Moyer Than a Feeling: Antelope?s singer brings a punk attitude to the band?s restrained music.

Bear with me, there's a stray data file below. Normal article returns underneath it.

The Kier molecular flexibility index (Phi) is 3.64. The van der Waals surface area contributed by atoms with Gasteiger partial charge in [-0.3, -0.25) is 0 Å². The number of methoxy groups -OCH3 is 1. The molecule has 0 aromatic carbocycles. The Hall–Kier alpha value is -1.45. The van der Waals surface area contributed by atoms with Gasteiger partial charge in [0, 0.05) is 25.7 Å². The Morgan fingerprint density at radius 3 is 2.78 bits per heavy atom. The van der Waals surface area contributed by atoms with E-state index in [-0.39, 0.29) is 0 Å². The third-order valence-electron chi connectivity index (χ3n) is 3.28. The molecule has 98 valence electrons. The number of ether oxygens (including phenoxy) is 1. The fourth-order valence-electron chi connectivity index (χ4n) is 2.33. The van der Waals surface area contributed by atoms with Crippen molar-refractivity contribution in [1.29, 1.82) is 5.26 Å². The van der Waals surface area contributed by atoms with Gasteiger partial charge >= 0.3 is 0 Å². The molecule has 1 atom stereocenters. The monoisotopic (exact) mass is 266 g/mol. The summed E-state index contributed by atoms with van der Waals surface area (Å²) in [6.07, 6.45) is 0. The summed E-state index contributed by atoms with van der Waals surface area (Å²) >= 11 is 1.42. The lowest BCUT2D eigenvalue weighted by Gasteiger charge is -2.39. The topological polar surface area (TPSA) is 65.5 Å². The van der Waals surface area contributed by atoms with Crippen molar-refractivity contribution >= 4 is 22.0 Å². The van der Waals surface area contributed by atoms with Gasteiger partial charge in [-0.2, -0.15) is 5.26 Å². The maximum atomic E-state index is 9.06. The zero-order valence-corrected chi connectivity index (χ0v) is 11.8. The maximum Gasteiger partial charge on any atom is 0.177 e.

If there’s anything good to be said about the recent demise of New YorknbynwaynofnD.C. dance-punk quartet Supersystem, it’s that its busiest member, singer-guitarist Justin Moyer, can now devote more time to Antelope. The local postpunk trio, which also includes multi-­instrumentalists Mike Andre and Bee Elvy, has released only a handful of tracks since its 2001 inception; its first full-length, Reflector, a 10-song collection that clocks in at a shade over 25 minutes, barely qualifies as a full-fledged album. The music itself is similarly parsimonious. Moyer (a Washington City Paper contributing writer who is blogging about Antelope’s current tour on the paper’s Web site) favors trebly, single-note guitar lines and seldom plays anything as brazen as a complete chord—when he bothers to pick up the instrument, that is. His bandmates are more generous, but what they play could hardly be called dense. Andre and Elvy, who split bass and drum duties, create metronomic pulses reminiscent of minimalist techno. Musically, at least, the only aspect of Reflector that is anything less than austere—and more than a little punk—is the singing. Moyer has John Lydon’s death-disco yelp down cold, and he uses it to hair-raising effect on “Dead Eye,” a song that references the Nazi bombing that inspired Pablo Picasso’s Guernica. “Broken swords they have a shape,” Moyer agitatedly sings, “and broken bodies have a shape.” He then reels off another couplet before mimicking an air raid siren. (It’s the sort of tactic you would expect from a guy who, as a member of Supersystem, once referred to himself as “Justin Destroyer.”) He extends that sense of unease throughout Reflector, and he doesn’t always employ vocal histrionics to do it. “The Demon” is unsettling because Moyer’s lyrics imply that he’s siding with the horrific title character; when he sings “the demon knows where to go,” his lack of emotion conveys advocacy. Even “Flower,” the singer’s most soothing vocal performance (Correction: Due to an error by writer Brent Burton, a review of Antelope’s Reflector in last week’s issue incorrectly stated that Justin Moyer is the vocalist on “Flower.” Bee Elvy sings on that track.) and the band’s most balladlike tune, is full of bad vibes. “Flower in your darkest mind,” Moyer croons, “thought dividing yours from mine.” Antelope’s calling card is the dissonance it generates between the vocals’ grimness and the music’s relative calm; without it the band would be just another wallpaperish post-rock act. That it has an edge suggests that a band can be both “meditative,” as its bio claims, and something other than one-dimensional. It would be nice if Antelope could add “prolific” to its bio, as well.